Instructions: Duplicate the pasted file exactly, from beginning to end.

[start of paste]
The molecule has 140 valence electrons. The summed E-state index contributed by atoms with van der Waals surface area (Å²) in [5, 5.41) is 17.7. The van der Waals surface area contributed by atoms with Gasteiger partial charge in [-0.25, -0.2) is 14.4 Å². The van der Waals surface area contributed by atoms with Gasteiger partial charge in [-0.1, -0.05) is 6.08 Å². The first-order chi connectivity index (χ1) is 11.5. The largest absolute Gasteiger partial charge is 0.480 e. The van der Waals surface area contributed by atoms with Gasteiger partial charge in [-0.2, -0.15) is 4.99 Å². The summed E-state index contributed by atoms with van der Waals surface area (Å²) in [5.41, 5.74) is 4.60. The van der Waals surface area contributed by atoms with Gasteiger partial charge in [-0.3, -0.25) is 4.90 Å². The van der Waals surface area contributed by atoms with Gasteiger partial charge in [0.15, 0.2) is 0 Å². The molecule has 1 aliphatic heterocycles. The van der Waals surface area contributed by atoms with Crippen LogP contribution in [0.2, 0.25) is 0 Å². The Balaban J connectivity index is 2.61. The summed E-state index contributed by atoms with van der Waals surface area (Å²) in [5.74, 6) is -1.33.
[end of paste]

The molecule has 140 valence electrons. The summed E-state index contributed by atoms with van der Waals surface area (Å²) in [5, 5.41) is 17.7. The van der Waals surface area contributed by atoms with Gasteiger partial charge in [-0.25, -0.2) is 14.4 Å². The van der Waals surface area contributed by atoms with Gasteiger partial charge in [-0.1, -0.05) is 6.08 Å². The first-order chi connectivity index (χ1) is 11.5. The largest absolute Gasteiger partial charge is 0.480 e. The van der Waals surface area contributed by atoms with Gasteiger partial charge in [-0.2, -0.15) is 4.99 Å². The summed E-state index contributed by atoms with van der Waals surface area (Å²) in [5.41, 5.74) is 4.60. The van der Waals surface area contributed by atoms with Gasteiger partial charge in [-0.3, -0.25) is 4.90 Å². The van der Waals surface area contributed by atoms with Gasteiger partial charge in [0.15, 0.2) is 0 Å². The molecule has 1 aliphatic heterocycles. The van der Waals surface area contributed by atoms with Crippen LogP contribution in [0.2, 0.25) is 0 Å². The Balaban J connectivity index is 2.61. The summed E-state index contributed by atoms with van der Waals surface area (Å²) in [5.74, 6) is -1.33.